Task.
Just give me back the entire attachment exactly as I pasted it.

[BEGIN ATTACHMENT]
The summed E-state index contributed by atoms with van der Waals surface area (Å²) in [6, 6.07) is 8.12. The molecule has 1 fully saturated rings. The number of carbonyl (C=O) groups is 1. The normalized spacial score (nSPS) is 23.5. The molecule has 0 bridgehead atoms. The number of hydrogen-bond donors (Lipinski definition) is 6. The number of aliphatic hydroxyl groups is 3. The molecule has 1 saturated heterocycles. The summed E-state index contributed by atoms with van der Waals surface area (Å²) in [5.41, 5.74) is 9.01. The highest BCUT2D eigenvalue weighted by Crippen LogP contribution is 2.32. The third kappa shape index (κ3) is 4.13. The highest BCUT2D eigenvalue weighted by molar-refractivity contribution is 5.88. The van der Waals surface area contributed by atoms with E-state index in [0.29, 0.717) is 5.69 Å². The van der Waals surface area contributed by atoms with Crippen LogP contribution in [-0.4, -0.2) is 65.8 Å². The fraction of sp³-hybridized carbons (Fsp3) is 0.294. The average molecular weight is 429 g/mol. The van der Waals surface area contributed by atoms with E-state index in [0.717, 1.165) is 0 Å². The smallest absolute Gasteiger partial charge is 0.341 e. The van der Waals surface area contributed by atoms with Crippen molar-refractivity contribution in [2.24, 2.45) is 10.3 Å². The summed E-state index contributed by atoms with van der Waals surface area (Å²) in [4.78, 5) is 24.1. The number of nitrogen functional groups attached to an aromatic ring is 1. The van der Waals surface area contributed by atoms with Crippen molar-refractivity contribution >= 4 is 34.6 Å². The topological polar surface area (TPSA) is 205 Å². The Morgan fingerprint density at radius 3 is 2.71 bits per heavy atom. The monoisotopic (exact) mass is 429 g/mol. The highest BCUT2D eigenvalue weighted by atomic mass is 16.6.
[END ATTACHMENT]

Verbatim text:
The summed E-state index contributed by atoms with van der Waals surface area (Å²) in [6, 6.07) is 8.12. The molecule has 1 fully saturated rings. The number of carbonyl (C=O) groups is 1. The normalized spacial score (nSPS) is 23.5. The molecule has 0 bridgehead atoms. The number of hydrogen-bond donors (Lipinski definition) is 6. The number of aliphatic hydroxyl groups is 3. The molecule has 1 saturated heterocycles. The summed E-state index contributed by atoms with van der Waals surface area (Å²) in [5.41, 5.74) is 9.01. The highest BCUT2D eigenvalue weighted by Crippen LogP contribution is 2.32. The third kappa shape index (κ3) is 4.13. The highest BCUT2D eigenvalue weighted by molar-refractivity contribution is 5.88. The van der Waals surface area contributed by atoms with E-state index in [0.29, 0.717) is 5.69 Å². The van der Waals surface area contributed by atoms with Crippen LogP contribution in [-0.4, -0.2) is 65.8 Å². The fraction of sp³-hybridized carbons (Fsp3) is 0.294. The average molecular weight is 429 g/mol. The van der Waals surface area contributed by atoms with E-state index in [0.717, 1.165) is 0 Å². The smallest absolute Gasteiger partial charge is 0.341 e. The van der Waals surface area contributed by atoms with Crippen molar-refractivity contribution in [2.24, 2.45) is 10.3 Å². The summed E-state index contributed by atoms with van der Waals surface area (Å²) in [4.78, 5) is 24.1. The number of nitrogen functional groups attached to an aromatic ring is 1. The van der Waals surface area contributed by atoms with Crippen molar-refractivity contribution >= 4 is 34.6 Å². The topological polar surface area (TPSA) is 205 Å². The Morgan fingerprint density at radius 3 is 2.71 bits per heavy atom. The monoisotopic (exact) mass is 429 g/mol. The highest BCUT2D eigenvalue weighted by atomic mass is 16.6.